Because there’s totally nothing else better for the Trump administration to do, it’s about to crack down on marijuana users. Attorney General Jeff Sessions won’t find much support from voters on this as support to legalize marijuana has risen to an all time high.
Sessions leads the amateur president’s Task Force on Crime Reduction and Public Safety which is expected to release a report next week. Critics are concerned that the report will try to link weed to violent crime and recommend tougher sentences. And there is no link to violent crime and smoking weed.
The Hill reports:
Sessions sent a memo in April updating the U.S. Attorney’s Offices and Department of Justice Department (DOJ) component heads on the work of the task force, which he said would be accomplished through various subcommittees. In the memo, Sessions said he has asked for initial recommendations no later than July 27.
“Task Force subcommittees will also undertake a review of existing policies in the areas of charging, sentencing, and marijuana to ensure consistency with the Department’s overall strategy on reducing violent crime and with Administration goals and priorities,” he wrote.
Clearly, critics aren’t wrong to be concerned of Sessions implementing tougher sentences for smoking weed.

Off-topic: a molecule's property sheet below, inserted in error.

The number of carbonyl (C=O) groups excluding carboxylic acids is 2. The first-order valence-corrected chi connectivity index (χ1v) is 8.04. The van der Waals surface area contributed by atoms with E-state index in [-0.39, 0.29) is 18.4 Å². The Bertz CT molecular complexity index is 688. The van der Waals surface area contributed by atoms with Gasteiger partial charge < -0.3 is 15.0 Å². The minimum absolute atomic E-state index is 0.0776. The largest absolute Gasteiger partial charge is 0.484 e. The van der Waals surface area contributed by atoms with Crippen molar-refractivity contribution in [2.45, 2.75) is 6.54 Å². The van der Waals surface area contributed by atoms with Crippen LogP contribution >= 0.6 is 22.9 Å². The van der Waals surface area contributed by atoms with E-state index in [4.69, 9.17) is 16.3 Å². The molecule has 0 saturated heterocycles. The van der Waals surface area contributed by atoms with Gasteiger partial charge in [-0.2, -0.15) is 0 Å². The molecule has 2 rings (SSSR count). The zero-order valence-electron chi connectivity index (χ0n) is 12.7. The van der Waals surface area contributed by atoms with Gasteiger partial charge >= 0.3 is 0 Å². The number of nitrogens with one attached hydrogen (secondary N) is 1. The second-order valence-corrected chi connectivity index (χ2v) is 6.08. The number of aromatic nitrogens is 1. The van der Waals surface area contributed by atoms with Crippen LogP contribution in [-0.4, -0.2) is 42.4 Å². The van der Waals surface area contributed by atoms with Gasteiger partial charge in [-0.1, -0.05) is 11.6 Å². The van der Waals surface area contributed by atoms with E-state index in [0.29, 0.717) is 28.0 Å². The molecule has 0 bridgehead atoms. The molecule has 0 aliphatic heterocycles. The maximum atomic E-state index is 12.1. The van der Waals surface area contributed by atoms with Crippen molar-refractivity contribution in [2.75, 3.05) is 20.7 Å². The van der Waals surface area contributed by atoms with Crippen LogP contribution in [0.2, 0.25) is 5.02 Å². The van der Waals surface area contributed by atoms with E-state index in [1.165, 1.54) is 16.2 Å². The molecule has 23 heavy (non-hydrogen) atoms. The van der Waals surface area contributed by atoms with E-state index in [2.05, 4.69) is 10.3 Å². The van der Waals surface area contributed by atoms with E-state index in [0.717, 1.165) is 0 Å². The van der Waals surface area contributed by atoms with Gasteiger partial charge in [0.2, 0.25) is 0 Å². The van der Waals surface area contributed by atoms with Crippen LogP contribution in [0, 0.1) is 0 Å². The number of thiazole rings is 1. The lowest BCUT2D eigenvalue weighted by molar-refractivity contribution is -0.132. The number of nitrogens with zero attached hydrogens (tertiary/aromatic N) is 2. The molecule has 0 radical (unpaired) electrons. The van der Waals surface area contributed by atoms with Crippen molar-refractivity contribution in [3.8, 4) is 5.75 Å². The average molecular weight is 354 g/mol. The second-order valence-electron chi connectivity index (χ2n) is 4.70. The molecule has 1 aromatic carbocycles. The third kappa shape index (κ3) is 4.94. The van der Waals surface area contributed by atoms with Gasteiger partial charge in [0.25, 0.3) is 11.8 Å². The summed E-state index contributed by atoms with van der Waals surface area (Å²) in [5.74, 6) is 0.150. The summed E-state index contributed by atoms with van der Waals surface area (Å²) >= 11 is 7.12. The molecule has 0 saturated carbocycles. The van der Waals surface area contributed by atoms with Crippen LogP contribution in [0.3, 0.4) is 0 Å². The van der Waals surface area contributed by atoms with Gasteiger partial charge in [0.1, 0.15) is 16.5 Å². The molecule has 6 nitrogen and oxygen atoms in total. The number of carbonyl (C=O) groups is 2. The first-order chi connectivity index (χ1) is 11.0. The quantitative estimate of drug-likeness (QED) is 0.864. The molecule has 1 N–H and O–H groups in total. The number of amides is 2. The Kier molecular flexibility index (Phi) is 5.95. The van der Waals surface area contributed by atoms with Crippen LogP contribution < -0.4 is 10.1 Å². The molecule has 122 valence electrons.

“The task force revolves around reducing violent crime and Sessions and other DOJ officials have been out there over the last month and explicitly the last couple of weeks talking about how immigration and marijuana increases violent crime,” Inimai Chettiar, the director of the Brennan Center’s Justice Program said.
Sessions is going after weed, you know, because the ‘war on drugs’ worked out so well last time.
Back in May, he penned a letter to Congressional leaders.
“I believe it would be unwise for Congress to restrict the discretion of the Department to fund prosecutions, particularly in the midst of an historic drug epidemic and potentially long-term uptick in violent crime,” Sessions wrote in the letter.
We’re not sure what weed has to do with the opioid epidemic sweeping across America, a problem which the Trump administration has failed to address.
On Wednesday, Sessions managed to outrage both Democrats and Republicans with his controversial plans to increase civil asset forfeiture.
Local law enforcement leaders don’t feel that a crackdown is necessary.
“From a practitioner’s point of view, marijuana is not a drug that doesn’t have some danger to it, but it’s not the drug that’s driving violent crime in America,” said Ronal Serpas, the former superintendent of the New Orleans Police Department who co-chairs Law Enforcement Leaders to Reduce Crime and Incarceration.
“That’s not the drug with which we see so much death and destruction on the streets of America. Crack and powdered cocaine, heroin and opioids is where we’re seeing people die on street corners fighting over territory or control,” he added.
The states rights issue that Republicans have vigorously touted seems to go against what Sessions is about to do.
While on the campaign trail, Trump vowed to leave marijuana legalization up to the states but he appears to have flip-flopped on that issue, too.
Photo by Olivier Douliery-Pool/Getty Images.